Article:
Of course, you can’t easily overwrite the bootloader and fuses over the serial port to prevent you from bricking your device. The video below shows how to connect another Arduino to do the programming. You could also use any dedicated AVR programmer you happen to have. Oddly, the Uno already uses Optiboot with the same processors, and is set correctly and the video shows the differences in the configuration between the two in their default state.

Of course, depending on where you get your Nano devices and their age, you may already have this set up at which point you won’t gain anything, but you should be able to easily tell if you need to go through the steps or not. The same trick will probably work with any older Arduino boards you have laying around if Optiboot supports them. What can you do with the extra memory? Maybe speech recognition?

Wood and Brass Drink Temperature Monitor Looks Good, Has Class

We’ve all been there. Your current project has hit a wall, or the next step will take days to complete, and you need something to do in the meantime. So you start a project that you envision will fit nicely in the gap, and then, inevitably, it doesn’t. Maybe it even takes so long that the original project gets finished first. So what? There’s nothing wrong with that, especially when the filler project turns out as well as this drink temperature monitor disguised as a circuit sculpture (video, embedded below). Just put your mug on the coaster, and the weight of it activates a hidden switch, which causes the sculpture to display its secret LEDs.

[MakeFunStuff] wanted to make something that looked less like a circuit and more like art, while building a tool that could determine the relative hotness of a beverage. Such a a useful circuit sculpture sounds like a tall order to us, but [MakeFunStuff] pulled it off with finesse and style.

The circuit is based around this Sputnik-looking standalone IR temperature sensor which, as [MakeFunStuff] aptly describes, is “a single-pixel infrared camera that picks up everything in a 90° cone starting at the sensor.”

[MakeFunStuff] paired this easy-to-use sensor with an Arduino Nano and five LEDs that show how hot a beverage is on a scale from 1 to 5. The sensor is hidden in plain sight, suspended from the top of the brass rod sculpture and blending in perfectly. We love that the LEDs are hidden behind a thin layer of carefully-drilled wood and agree that a drill press would have been much easier.

The code is set up for just about every temperature scale from Celsius to Rømer, so that solves that argument. [MakeFunStuff] went with the Kelvin scale because science. Our favorite thing about this video is that [MakeFunStuff] shared their failures and fixes as they built their way toward answering the questions of how to suspend the sensor over the drink, and how best to display the heat level while hiding the electronics. Go grab a hot cup of something and check it out after the break while you let it cool off the normie way.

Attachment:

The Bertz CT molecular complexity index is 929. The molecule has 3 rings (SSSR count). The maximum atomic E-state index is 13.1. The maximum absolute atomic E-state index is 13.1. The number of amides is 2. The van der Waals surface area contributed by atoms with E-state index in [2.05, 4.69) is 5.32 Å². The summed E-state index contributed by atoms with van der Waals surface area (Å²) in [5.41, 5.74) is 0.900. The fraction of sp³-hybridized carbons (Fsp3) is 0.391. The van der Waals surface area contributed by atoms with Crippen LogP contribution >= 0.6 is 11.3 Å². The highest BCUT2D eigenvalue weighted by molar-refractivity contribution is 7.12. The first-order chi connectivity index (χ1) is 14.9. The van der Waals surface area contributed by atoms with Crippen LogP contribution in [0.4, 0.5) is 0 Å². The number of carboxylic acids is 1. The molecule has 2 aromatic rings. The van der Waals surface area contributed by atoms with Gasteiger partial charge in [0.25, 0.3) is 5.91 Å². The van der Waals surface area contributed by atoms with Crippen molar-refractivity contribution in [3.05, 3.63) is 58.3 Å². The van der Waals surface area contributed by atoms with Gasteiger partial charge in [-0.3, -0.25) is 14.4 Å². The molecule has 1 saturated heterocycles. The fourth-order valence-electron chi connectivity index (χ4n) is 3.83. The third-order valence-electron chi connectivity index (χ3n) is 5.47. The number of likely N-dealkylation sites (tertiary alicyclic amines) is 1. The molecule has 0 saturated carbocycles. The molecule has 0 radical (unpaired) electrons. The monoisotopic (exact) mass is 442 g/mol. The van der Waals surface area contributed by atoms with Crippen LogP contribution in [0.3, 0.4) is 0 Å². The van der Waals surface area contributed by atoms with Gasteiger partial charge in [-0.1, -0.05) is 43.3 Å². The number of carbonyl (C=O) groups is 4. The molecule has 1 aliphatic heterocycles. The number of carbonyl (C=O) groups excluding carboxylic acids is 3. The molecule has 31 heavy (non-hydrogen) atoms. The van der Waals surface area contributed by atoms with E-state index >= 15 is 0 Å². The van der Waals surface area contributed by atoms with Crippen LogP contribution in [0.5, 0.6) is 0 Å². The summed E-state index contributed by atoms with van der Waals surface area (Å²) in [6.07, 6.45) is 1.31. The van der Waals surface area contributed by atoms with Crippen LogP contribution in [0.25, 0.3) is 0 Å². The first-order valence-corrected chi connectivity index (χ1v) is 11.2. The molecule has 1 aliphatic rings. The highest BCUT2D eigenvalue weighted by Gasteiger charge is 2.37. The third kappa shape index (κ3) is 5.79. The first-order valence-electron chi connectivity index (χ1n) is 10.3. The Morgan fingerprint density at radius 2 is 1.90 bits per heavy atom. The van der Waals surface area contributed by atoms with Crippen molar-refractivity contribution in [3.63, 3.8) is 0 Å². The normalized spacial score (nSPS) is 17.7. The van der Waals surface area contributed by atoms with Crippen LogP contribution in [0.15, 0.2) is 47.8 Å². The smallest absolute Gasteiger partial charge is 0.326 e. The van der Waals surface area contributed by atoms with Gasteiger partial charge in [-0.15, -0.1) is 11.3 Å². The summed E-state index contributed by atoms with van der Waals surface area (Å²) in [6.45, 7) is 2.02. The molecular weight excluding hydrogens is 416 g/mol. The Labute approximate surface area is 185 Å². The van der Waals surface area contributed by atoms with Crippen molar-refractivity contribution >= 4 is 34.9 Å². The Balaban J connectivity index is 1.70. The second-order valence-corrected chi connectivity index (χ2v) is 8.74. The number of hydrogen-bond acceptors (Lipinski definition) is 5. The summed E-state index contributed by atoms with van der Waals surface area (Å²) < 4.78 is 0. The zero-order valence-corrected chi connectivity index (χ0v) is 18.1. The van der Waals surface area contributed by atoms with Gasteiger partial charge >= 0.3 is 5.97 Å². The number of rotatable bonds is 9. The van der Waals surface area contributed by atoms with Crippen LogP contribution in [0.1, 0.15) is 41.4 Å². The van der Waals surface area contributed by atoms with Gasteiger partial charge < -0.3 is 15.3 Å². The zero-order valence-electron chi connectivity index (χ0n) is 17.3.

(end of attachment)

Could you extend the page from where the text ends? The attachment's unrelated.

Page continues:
We admit that we would likely zone out while waiting for the LEDs to disappear. Here’s a smart coaster that uses an ESP8266 to send a message to Discord when your beverage has reached the perfect drinking temperature.

Thanks for the hot tip, [Perry]!

12-Arduino Orchestra Plays Star Wars Fanfare

Back in the early days of the musical synthesizer, some designers who wished for polyphony in their instruments would simply build multiple tone-generators for as many notes as they wished to play. [Kevin] took that same approach with his Arduino orchestra, and set about having it play the closing number from Star Wars: A New Hope.

The build consists of twelve Arduino Nanos, each wired up to power, a speaker, and the same MIDI cable. The MIDI cable carries note data for each Arduino on a separate MIDI channel, allowing each to play its own role in the orchestra. [Kevin] then set about arranging the Star Wars music into a MIDI file suitable for the Arduinos, roughly setting six voices to high parts and six voices low. The Arduinos play the notes received using the simple tone() function. The result is a very chiptune rendition of the end of the fourth episode of the world’s most famous space opera.

It may not be neat, tidy, or efficient, but it certainly is fun. Twelve Arduinos bleeping away with their flashing LEDs and cute little speakers makes quite the conversation piece. It’s a similar approach to the Floppotron, which plays more notes by adding more floppy drives. We’ve also seen the same thing done with SEGA sound chips. Video after the break.

Hack a Day 11 Jun 16:00

Automated Watering Machine Has What Plants Crave: Fertilizer

We’ve seen countless automated plant care systems over the years, but for some reason they almost never involve the secret sauce of gardening — fertilizer. But [xythobuz] knows what’s up. When they moved into their new flat by themselves, it was time to spread out and start growing some plants on the balcony. Before long, the garden was big enough to warrant an automated system for watering and fertilizing.

This clever DIY system is based around a 5L gravity-fed water tank with solenoid control and three [jugs] of liquid fertilizer that is added to the water via peristaltic pump. Don’t worry, the water tank has float switches, and [xythobuz] is there to switch it off manually every time so it doesn’t flood the flat.